301 redirect on IIS To Fix Domain Issues In Windows

Redirecting Requests to Files, Directories, or Programs (IIS 6.0)
You can redirect requests for files in one directory to a different directory, to a different Web site, or to a file in a different directory. When the browser requests the file from the original URL, the Web server instructs the browser to request the page from the redirected URL.

An advanced capability of the redirect method allows you to redirect all requests for files in a particular directory to a program. Generally speaking, you should also pass any parameters from the original URL to the program, which you can do by using redirect variables.

iis redirect Important

You must be a member of the Administrators group on the local computer to perform the following procedure or procedures. As a security best practice, log on to your computer by using an account that is not in the Administrators group, and then use the runas command to run IIS Manager as an administrator. At a command prompt, type runas /User:Administrative_AccountName“mmc %systemroot%system32inetsrviis.msc”.

>Procedures

To redirect requests to another directory or Web site

1.

In IIS Manager, expand the local computer, right-click the Web site, virtual directory, or directory within a Web site to which you want to add a redirect, and click Properties.

2.

Click the Home Directory, Virtual Directory, or Directory tab.

3.

Under The content for this resource should come from, click A redirection to a URL.

4.

In the Redirect tobox, type the path to the destination directory or the URL of the Web site. For example, to redirect all requests for files in the /Catalog directory to the /NewCatalog directory on another Web site, type http://sitename/NewCatalog. The redirect must be to a fully qualified URL.

5.

Set the required flags as specified below, and then click OK. More than one flag is allowed.

To redirect all requests to a single file

1. In IIS Manager, right-click the Web site or directory, and click Properties.

2.

Click the Home Directory, Virtual Directory, or Directory tab.
3. Under The content for this resource should come from, click A redirection to a URL.
4. In the Redirect to box, type the URL of the destination file. The redirect must be to a fully qualified URL.
5. Under The client will be sent to, select The exact URL entered above check box to prevent the Web server from appending the original file name to the destination URL.

6.

Click OK.

You can use wildcards and redirect variables in the destination URL to precisely control how the original URL is translated into the destination URL.

To redirect requests to a program

1. In IIS Manager, right-click the Web site or directory, and click Properties.
2. Click the Home Directory, Virtual Directory, or Directory tab.
3. Under The content for this resource should come from, click A redirection to a URL.
4. In the Redirect to box, type the URL of the program, including any redirect variables needed to pass parameters to the program.For example, to redirect all requests for scripts in a Scripts directory to a logging program that records the requested URL and any parameters passed with the URL, type /Scripts/Logger.exe?URL=$V+PARAMS=$P. $V and $P are redirect variables.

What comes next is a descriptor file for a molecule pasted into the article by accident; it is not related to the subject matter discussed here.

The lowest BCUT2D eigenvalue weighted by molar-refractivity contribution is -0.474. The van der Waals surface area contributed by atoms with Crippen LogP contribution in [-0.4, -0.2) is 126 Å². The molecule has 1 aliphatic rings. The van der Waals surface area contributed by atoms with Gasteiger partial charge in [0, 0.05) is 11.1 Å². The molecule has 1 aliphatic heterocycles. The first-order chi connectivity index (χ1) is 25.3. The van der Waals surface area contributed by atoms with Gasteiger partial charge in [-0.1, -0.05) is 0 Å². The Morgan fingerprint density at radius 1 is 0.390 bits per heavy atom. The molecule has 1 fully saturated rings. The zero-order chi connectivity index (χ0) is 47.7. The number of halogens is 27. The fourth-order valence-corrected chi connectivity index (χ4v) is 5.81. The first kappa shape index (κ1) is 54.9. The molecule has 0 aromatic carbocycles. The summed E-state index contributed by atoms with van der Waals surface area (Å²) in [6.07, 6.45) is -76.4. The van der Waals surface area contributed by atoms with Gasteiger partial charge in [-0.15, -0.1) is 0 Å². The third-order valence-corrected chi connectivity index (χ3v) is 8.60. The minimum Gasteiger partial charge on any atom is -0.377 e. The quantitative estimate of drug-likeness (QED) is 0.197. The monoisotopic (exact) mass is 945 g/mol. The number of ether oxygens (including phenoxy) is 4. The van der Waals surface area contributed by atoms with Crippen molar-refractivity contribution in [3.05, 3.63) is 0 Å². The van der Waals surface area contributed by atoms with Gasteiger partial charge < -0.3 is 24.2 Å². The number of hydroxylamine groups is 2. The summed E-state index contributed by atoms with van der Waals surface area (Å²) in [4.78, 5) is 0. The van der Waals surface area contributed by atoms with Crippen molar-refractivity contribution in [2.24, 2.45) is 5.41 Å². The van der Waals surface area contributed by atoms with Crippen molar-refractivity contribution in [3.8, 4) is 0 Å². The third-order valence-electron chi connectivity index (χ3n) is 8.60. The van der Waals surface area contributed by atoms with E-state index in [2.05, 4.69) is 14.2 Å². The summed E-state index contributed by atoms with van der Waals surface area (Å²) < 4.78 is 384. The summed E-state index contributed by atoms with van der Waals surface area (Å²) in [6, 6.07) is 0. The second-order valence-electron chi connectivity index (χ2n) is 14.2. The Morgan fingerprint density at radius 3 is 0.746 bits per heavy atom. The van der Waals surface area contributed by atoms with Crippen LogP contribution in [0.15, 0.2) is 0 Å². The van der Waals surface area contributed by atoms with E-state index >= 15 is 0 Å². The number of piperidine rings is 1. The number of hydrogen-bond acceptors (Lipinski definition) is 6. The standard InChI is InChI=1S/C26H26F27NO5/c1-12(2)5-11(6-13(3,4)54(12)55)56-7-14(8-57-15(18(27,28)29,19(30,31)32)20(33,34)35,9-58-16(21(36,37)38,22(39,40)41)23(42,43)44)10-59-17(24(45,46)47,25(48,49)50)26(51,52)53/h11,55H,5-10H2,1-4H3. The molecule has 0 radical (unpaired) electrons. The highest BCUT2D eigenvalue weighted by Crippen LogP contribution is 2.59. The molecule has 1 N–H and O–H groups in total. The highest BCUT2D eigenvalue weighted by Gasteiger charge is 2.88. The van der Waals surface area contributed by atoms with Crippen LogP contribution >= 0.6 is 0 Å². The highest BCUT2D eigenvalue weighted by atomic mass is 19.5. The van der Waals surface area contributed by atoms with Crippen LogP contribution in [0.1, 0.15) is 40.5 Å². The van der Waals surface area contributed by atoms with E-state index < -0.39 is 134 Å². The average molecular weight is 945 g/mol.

5. Under The client will be sent to, select The exact URL entered above check box to prevent the Web server from appending the original file name to the destination URL.
6. Click OK.

Redirect Reference (IIS 6.0)

Redirecting a client request is one way to ensure that users get the correct page, if your site is under construction or has changed identity. You can redirect client requests to a directory on the same Web server or to a different URL.


H3>Configuring URL and Wildcard Redirection

You can configure redirection to a URL and wildcard redirection programmatically. Redirection variables and flags allow you to specify targets and behavior by changing the HttpRedirectmetabase property.

The following example shows the format of a simple redirection string.

http://DestinationURL[,Flag[s]]

Where DestinationURL can include the following redirect variables to pass portions of the original URL with the destination URL. You can use more than one variable in a single redirection string.

Variable Description Example

$S

Passes the suffix of the requested URL to the new URL. The suffix is the portion of the original URL that remains after the redirected URL is substituted.

If the EXACT_DESTINATION flag is not set, the resulting destination URL will have the name of the requested file appended as a folder name, as well as the file name itself.

If the virtual directory that is mapped to the following Web site:

http://fabrikam/Scripts

is configured to be redirected to the following exact URL:

http://fabrikam/NewScripts$S

A new request for the following URL:

http://fabrikam/Scripts/Program.exe

Would be redirected automatically to the following URL:

http://fabrikam/NewScripts/Program.exe

$P

Passes parameters (such as querystring parameters) in the original URL to the new URL, without the question mark (?).

If the virtual directory that is mapped to the following Web site:

http://fabrikam/Scripts

is configured to be redirected to the following URL:

http://fabrikam/NewScripts$P

A new request for the following URL:

http://fabrikam/Scripts/File.asp?var1=5&var2=6

Would be redirected automatically to the following URL:

http://fabrikam/NewScriptsvar1=5&var2=6

$Q

Passes parameters (such as querystring parameters) in the original URL to the new URL, including the question mark (?).

If the virtual directory that is mapped to the following Web site:

http://fabrikam/Scripts

is configured to be redirected to the following exact URL:

http://fabrikam/NewScripts$S$Q

A new request for the following URL:

http://fabrikam/Scripts/File.asp?var1=5&var2=6

Would be redirected automatically to the following URL:

http://fabrikam/NewScripts/File.asp?var1=5&var2=6

$V